Do Collagen Supplements Even Work? A Holistic Plastic Surgeon Weighs In
Jamie Schneider is the Beauty & Wellness Editor at mindbodygreen, covering beauty and wellness. She has a B.A. in Organizational Studies and English from the University of Michigan, and her work has appeared in Coveteur, The Chill Times, and Wyld Skincare.
Collagen supplementation is a burgeoning area of research, which means it comes with a truckload of clashing opinions. Some say collagen is simply not worth the hype; others swear it's the only thing that helped their skin appear smooth and plump.* Both camps remain loyal to their position, but Anthony Youn, M.D., is here to put the debate to bed.
"They definitely work, and so I do recommend [collagen] as a supplement," he shares on the mindbodygreen podcast. Here, he dives into the research behind collagen supplements, specifically with skin health in mind.
Does collagen work?
"Traditional doctors will tell you that when you ingest collagen, your stomach acids will break it down, and it doesn't do anything. People say that many, many times and comment on some of my videos," Youn says regarding his popular TikTok page. "But there are studies published in peer-reviewed scientific journals that do show that people who do take collagen supplements have an increase in the collagen content of their skin. And this is a direct correlation of ingesting collagen supplements."*
Hydrolyzed collagen peptides, in particular, have been shown to help promote the body's natural production of collagen1 and other molecules that make up the skin, like elastin and fibrillin.* That hydrolyzed distinction is important since research shows that hydrolyzed collagen peptides are absorbed more easily2 by your bloodstream and body than normal-sized collagen molecules.*
"There are also studies that do show that people who take collagen supplements do appear to have skin that is more hydrated, has less wrinkles, and looks more youthful,"* notes Youn. Again, we have research to back up the claim: In 2019, the J Drugs Dermatol published a review of oral collagen's effects on the skin, showing that collagen peptides3 will support skin elasticity and hydration levels and promote youthful texture4.*
And as mbg's vice president of scientific affairs Ashley Jordan Ferira, Ph.D., RDN, once told us regarding collagen's efficacy: "When there are enough clinicals to compile them in a systematic review or meta-analysis5, that's definitely a sign that a certain bioactive or nutritional component has a noteworthy breadth of clinical evidence." Ferira goes on to say that, "the pervasive myth that collagen 'doesn't work' or has no science behind it is utter nonsense. The people saying that must not spend much time in PubMed like us scientists and health care practitioners do."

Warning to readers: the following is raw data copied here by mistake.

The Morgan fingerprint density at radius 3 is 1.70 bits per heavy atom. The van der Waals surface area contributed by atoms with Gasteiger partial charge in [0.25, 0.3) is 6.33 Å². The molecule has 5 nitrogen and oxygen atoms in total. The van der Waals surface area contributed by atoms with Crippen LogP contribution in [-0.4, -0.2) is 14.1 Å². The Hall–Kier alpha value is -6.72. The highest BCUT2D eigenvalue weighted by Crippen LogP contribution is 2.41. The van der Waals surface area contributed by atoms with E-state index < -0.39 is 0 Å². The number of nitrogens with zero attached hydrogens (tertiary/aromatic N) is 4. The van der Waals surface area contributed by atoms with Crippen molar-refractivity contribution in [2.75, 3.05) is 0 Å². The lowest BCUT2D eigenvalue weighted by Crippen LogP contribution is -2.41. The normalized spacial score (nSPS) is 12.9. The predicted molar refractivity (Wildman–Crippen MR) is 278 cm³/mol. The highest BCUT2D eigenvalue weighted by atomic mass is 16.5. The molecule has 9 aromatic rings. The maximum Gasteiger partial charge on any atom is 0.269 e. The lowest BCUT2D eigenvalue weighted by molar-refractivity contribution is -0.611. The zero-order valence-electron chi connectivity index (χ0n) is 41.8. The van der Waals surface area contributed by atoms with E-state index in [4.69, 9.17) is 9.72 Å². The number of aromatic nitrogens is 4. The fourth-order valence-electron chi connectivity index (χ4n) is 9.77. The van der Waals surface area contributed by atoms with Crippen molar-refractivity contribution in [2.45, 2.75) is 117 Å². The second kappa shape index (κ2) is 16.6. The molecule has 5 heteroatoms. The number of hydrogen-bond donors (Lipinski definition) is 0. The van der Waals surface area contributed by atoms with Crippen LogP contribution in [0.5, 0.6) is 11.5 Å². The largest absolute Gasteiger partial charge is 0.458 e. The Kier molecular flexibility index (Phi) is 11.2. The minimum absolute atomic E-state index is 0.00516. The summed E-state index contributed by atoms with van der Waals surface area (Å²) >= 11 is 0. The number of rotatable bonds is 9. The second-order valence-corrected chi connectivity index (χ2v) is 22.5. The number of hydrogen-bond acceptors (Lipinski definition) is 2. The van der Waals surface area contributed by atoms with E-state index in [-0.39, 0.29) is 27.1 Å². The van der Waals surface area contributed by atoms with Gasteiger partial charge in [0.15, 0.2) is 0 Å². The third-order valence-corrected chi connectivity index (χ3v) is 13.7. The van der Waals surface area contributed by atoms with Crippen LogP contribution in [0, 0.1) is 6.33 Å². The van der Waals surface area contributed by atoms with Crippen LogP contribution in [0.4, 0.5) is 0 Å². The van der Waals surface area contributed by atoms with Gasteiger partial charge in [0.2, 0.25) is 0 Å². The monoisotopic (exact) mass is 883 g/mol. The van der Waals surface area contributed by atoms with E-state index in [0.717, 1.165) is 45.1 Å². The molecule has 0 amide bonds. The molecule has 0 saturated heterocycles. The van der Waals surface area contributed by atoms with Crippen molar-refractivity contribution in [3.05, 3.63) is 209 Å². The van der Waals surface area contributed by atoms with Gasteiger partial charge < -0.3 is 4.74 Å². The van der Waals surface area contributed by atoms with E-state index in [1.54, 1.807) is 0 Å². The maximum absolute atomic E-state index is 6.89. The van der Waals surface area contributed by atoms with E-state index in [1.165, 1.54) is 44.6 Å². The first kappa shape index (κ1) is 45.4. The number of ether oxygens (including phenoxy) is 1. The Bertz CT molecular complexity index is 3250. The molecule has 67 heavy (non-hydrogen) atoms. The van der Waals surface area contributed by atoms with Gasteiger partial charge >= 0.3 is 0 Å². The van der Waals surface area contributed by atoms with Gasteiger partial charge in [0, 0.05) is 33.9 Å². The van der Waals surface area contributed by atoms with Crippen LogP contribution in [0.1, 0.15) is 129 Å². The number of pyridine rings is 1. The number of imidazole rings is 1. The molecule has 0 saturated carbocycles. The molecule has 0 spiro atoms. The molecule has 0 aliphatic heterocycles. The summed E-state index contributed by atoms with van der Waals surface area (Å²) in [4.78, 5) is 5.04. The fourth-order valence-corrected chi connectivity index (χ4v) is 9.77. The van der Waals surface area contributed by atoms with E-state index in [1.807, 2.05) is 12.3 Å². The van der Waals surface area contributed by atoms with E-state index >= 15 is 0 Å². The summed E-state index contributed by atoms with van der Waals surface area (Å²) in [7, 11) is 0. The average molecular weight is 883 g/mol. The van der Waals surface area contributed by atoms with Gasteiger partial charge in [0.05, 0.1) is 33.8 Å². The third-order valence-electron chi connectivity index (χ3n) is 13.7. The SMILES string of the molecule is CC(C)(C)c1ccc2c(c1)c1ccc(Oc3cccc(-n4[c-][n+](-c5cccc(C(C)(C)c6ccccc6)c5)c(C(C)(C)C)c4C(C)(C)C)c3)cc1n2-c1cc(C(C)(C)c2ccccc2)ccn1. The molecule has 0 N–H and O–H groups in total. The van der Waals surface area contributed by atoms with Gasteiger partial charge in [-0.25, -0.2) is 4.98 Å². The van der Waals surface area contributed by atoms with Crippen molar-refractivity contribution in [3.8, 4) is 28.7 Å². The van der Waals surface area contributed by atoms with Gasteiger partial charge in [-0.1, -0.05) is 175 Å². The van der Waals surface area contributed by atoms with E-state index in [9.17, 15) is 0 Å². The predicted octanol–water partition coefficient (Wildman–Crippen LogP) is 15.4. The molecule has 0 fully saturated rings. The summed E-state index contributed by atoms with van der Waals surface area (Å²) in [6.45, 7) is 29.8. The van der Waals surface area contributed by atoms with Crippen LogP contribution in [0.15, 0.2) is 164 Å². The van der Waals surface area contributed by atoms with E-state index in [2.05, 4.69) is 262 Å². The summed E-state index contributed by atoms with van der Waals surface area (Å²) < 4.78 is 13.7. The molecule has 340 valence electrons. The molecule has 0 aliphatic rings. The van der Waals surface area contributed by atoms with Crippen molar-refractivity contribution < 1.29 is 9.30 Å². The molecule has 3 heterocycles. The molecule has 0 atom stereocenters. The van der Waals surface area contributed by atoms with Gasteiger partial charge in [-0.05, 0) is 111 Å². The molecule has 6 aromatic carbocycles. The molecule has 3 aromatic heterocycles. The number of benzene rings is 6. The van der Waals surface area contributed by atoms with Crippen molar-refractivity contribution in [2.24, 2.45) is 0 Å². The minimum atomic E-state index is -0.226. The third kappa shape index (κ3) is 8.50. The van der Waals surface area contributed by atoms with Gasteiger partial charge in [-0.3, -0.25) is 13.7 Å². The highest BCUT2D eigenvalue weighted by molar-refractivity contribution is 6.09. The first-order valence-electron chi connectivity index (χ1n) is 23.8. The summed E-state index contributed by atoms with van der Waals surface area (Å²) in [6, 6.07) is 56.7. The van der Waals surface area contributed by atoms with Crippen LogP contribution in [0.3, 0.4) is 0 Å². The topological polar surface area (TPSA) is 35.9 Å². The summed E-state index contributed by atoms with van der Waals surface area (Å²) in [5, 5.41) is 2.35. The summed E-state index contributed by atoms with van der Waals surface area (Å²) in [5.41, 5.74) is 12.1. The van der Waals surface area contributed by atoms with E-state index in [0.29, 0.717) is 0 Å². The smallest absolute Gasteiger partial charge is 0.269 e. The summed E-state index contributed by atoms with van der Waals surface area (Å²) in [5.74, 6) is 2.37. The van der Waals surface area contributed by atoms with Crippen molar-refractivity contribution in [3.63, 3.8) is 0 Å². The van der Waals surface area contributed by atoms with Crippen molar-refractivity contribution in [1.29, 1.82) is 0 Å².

But not all supplements yield the same results.
The science-backed benefits of collagen of course assume you choose a collagen supplement with a high-quality formula and a clinically backed dose. Not all collagen supplements are created equal, and a less-than-stellar formula can absolutely affect the efficacy. That said, make sure you do find a supplement that features hydrolyzed collagen peptides since those are broken down first and are easier for our bodies to absorb.
In terms of sourcing, it will likely depend on your dietary needs and lifestyle (i.e., those who follow a pescatarian diet might want to select a supplement with marine collagen), but generally, we prefer a grass-fed bovine collagen supplement. These typically contain collagen types I and III6, two types of collagen that are widespread in the human collagen network and, thus, vital in promoting overall health.*
As for the dose, well, that's where the conversation becomes a bit nuanced. There is no Recommended Daily Allowance (or RDA) for collagen. RDAs are for essential macro- and micronutrients, so there is one for protein—and ingesting collagen can help you reach your intake needs. In fact, a 2019 study found that as much as 36% of daily protein could come from collagen peptides7 while simultaneously achieving essential amino acid requirements.
But back to how much collagen you should be taking to arrive at the desired results: The research conveys different breakdowns based on the health outcome you're hoping to achieve. For example, studies show that a range of 2.5 to 10 grams per day can be beneficial for skin support8 and 15 to 20 grams per day can help muscle mass9, muscle strength10, and soreness after exercise11.* Generally, we recommend looking for a supplement that delivers 10 to 20 grams per serving, especially if you want to cover all your bases.
And mbg's beauty & gut collagen+ ticks all of these boxes. With 17.7 grams of grass-fed collagen peptides (so types I & III); vitamins C and E for stimulating collagen synthesis and extra antioxidant support; hyaluronic acid to support skin hydration; biotin for your beauty needs; and curcumin from turmeric extract and sulforaphane from broccoli seed extract to support detoxification and combat oxidative stress and photoaging, it's truly the one-stop shop for addressing skin health from multiple angles.* Talk about holistic, inside-out support.
Do collagen supplements work? Yes they do, and they have some robust research to back up their benefits. Just make sure you select a clean, high-quality formula with clinically backed ingredients and dosage—and if you need help whittling down your cart, check out our list of stellar collagen powders.
Jamie Schneider is the Beauty & Wellness Editor at mindbodygreen. She has a B.A. in Organizational Studies and English from the University of Michigan, and her work has appeared in Coveteur, The Chill Times, and Wyld Skincare. In her role at mbg, she reports on everything from the top beauty industry trends, to the gut-skin connection and the microbiome, to the latest expert makeup hacks. She currently lives in New York City.